Refuelling an aircraft before it takes off is one of the most important processes of any airport, but with fuel costs still impacting profitability and today's aircraft needing to depart faster than ever, the procedure presents a number of challenges. Future Airport talks to Mark Smith and Michael Holtz, sales manager and general manager respectively at Refuel International, about the need for speed, and keeping costs low and staff safe.
It is a fact airlines have been unable to shy away from for years: even with a global drop in the value of crude oil, jet fuel remains their top operational expense. In many cases, fuel comprises 30-35% of an airline's total costs.
Working out how to cut these costs and improve profitability affects everyone in the industry, not just those buying the fuel. Airlines are forced to push back on oil companies to deliver things more efficiently and, in turn, oil companies are required to push back on those providing them services. For those involved in the process of fuel delivery - building the vehicles that get fuel onboard the aircraft - it means providing a product that is as lean and efficient as possible.
"Cost is obviously one of the biggest factors that our customers are looking for, and we try to tackle that in two different ways," explains Mark Smith, sales manager at Refuel International. "Firstly, we look internally and implement lean processes and practices within our business. This really comes down to culture. There are a lot of people out there in the marketplace that talk about being lean, but doing it is a different thing. We try to make efficiency run through every part of our business, from the admin department right through to the factory floor, and from labour costs to material.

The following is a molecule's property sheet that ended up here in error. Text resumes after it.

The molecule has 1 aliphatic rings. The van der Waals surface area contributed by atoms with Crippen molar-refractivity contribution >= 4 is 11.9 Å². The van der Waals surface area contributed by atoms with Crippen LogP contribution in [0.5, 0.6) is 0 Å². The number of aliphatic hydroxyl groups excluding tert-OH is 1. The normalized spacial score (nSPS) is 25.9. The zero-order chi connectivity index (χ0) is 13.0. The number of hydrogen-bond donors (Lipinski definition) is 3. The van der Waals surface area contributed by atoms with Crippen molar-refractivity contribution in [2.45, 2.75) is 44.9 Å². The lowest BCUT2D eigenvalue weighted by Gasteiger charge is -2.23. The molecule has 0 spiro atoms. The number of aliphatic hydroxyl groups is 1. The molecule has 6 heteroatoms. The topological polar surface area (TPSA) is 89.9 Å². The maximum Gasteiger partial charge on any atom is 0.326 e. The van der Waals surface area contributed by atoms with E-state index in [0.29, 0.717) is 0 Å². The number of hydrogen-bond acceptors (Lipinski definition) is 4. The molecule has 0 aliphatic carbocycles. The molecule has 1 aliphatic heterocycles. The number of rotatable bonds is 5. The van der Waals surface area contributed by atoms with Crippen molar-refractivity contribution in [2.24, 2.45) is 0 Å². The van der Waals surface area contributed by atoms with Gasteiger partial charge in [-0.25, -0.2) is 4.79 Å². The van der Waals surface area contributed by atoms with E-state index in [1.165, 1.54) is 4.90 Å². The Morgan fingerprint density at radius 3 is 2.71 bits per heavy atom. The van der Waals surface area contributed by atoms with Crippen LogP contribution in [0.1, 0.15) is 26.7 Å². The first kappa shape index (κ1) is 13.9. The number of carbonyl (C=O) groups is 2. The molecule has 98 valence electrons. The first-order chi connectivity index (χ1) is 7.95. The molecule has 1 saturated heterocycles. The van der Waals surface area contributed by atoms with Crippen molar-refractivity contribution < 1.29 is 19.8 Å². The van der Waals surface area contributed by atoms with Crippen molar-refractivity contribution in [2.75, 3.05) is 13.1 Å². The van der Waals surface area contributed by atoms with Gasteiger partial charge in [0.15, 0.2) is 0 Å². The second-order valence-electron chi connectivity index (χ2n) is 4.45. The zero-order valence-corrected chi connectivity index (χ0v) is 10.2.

"Then we look externally, thinking hard about what technology is available in the marketplace and listening to our customers so that we can understand exactly what they want."
Refuel International, historically known in the market as Liquip, established a 40-year history of building quality refuelling equipment for the aviation industry. In August 2014, the company made the decision to divest the component manufacturing division Liquip International, focus on the core business of building aviation refuellers, and rebrand as Refuel International.
"The decision to divest was a turning point for the organisation that expanded our ability to offer the market a wider set of solutions," says general manager Michael Holtz. "We've received a positive response from the market to the changes and are experiencing strong growth as a result."
"Our company may have a new name, but we have in excess of 40 years of petroleum industry experience," Holtz continues. "That includes work done with many major global oil companies as well as military suppliers. We're a well-known supplier to the oil companies in South-East Asia, as well as in the UAE, like Emirates National Oil Company and Total in France."
Every ounce of that experience is needed to tackle the demands of modern airports and airlines. Today's marketplace is dominated by non-traditional low-cost carriers (LCC) that make bold promises regarding cost and speed. In Malaysia's KLIA2, the world's "largest purpose-built terminal" dedicated to LCCs, the goal is to turn an aircraft around within 20 minutes. Every aspect of that process, from catering through to fuel distribution, therefore needs to be as fast and smooth as possible.